Frigg's. His wicked face shone with glee. His eyes 25 gleamed; and as the radiant Frigg sped up the rainbow

bridge, he hurried away to his home among the Frost Giants to tell them of the little weed which, by and by, should work such harm to Baldur, in shutting out his life.

The ages rolled on. Every one in Asgard, save Odin, had 30 long ago thrown off the shadow of fear. “No harm can

come to Baldur," they would say; and all save Odin believed it.

But a day came when Odin, looking down into the home of the dead, saw there the spirits moving about, hastening 35 hither and thither.

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“Something is happening there in the pale valley,” said Odin. “They are preparing for the coming of another shade. And it must be some great one who is to come. See how great the preparation is they make.”

“We prepare for the coming of Baldur," answered the shades as Odin came upon them, busy in their work. “We prepare a throne for Baldur! We prepare a throne for Baldur!"

“For Baldur?” asked Odin, his heart sinking. “For 10 Baldur!” chanted the shades. “For Baldur! Baldur cometh! Baldur cometh!”

And Odin, his godlike heart faint and sick at the thought, turned away and went slowly up the rainbow bridge.

There, in the great garden of the gods, he found Thor 15 and Baldur and their brother Hodor playing at tests of

strength. Behind Hodor, invisible, stood Loke. In his hand he held a spear.

“Shame upon you, Hodor," whispered Loke, “that you, the strong and mighty Hodor, cannot overcome Baldur in 20 a test of strength. Baldur may be beautiful and sunny, and

he is a great joy to the world that we know — but what is he compared with Hodor for strength?”

“But the spears will not touch him. See how they glance away. Indeed it is true: Light cannot be pierced,” 25 answered Hodor, good-naturedly.

“Take this spear,” said Loke, quietly. “It is less clumsy than those you throw."

Hodor took it, never thinking of any harm. Alas for Baldur and Asgard and all the happy, smiling Earth! It 30 was a spear tipped with the mistletoe—the one plant that

Frigg had failed to find. The one plant that had not promised to do no harm to Baldur.

Quickly the spear flew through the air. One second, and Baldur the Summer Spirit, Baldur the Light of the 35 Earth fell — dead.

O Asgard! Baldur is dead!” groaned Odin. “O Asgard, Asgard! Baldur is dead!”

Hodor, Thor, the gods, one and all, stood pale and white. A terrible fear settled over their faces. They 5 shook with terror.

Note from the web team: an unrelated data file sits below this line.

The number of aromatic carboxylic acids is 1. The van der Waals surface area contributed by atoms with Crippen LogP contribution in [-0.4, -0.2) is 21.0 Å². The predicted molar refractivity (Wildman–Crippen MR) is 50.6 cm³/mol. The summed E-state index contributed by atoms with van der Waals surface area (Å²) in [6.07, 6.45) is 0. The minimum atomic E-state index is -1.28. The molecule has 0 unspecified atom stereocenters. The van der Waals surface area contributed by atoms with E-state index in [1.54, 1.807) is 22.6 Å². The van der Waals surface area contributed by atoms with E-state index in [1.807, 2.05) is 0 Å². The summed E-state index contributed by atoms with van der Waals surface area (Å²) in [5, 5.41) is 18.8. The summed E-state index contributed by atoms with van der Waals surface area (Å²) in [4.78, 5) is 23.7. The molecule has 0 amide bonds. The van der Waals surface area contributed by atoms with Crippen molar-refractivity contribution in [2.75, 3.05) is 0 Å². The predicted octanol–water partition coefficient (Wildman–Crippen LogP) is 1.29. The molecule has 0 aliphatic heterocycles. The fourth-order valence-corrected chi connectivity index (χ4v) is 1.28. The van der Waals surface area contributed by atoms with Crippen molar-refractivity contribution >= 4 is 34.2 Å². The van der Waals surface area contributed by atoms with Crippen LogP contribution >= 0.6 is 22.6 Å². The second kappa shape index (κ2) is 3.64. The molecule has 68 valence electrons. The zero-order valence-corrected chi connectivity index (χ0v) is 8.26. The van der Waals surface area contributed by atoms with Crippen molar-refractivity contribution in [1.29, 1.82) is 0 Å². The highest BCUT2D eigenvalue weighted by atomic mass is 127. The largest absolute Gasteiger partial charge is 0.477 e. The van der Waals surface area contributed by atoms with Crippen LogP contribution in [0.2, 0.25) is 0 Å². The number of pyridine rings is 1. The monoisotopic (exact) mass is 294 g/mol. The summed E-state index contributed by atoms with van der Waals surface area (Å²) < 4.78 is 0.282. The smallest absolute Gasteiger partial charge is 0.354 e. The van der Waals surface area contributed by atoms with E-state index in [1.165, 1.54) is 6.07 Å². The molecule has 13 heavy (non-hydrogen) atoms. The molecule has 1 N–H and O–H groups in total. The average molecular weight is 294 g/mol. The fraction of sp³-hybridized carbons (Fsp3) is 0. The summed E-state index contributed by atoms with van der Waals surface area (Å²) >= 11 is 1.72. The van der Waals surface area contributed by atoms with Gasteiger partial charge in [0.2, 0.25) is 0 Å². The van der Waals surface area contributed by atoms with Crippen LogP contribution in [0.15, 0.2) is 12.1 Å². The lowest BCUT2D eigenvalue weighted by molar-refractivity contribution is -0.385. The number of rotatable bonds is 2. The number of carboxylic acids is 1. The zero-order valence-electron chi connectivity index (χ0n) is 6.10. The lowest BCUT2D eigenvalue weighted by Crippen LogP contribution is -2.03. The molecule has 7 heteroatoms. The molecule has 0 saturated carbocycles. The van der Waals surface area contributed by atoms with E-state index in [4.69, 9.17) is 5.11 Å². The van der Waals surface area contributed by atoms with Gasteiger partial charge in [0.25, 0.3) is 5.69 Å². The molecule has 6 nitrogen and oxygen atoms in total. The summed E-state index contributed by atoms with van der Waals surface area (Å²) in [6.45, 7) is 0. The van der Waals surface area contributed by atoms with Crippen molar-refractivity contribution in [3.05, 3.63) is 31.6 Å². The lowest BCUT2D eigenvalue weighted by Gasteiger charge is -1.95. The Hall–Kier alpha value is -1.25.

And even as they stood there, speechless in their grief, a twilight dimness began to fall lightly, lightly over all. The shining pavements grew less bright; the blue of the

great arch overhead deepened; and in the valleys of Mid10 gard there were long black shadows. Baldur was dead.

The light had failed. The golden age was at an end. Now, even the gods must die.

“It is Loke that has done this!” thundered Thor, seizing the great hammer in his clenched fists. “Nor will the gods 15 of Asgard forgive this crime. No promise of his, no beg

ging, no pleading shall save him from the punishment that belongs to him."

"O Baldur, Baldur! That I had slain the evil Loke ages upon ages ago — when he stole the hair from the glorious 20 Sif; when he stole the necklace from the beautiful Freyja;

when he carried Idun and the Apples of Life away into the home of the Frost Giants; when he stung the dwarf and broke short the handle of my mighty hammer. Had I slain

him then, this sorrow need not have come to us. O 25 Baldur, Baldur!”

And the whole earth shook with the grief of Thor. The skies grew black. The wind shrieked. The lightnings flashed across the sky. His tears fell in torrents down the

mountain sides; trees were swept away, and the swollen 30 rivers rushed and roared along their course.

Never, even in the memory of the gaunt old giant at the Well of Wisdom, had such a storm of wind and rain and thunder and lightning been known. The earth-people fled to the mountain caves in terror.

“It is the wrath of Thor!” cried Loke, gasping with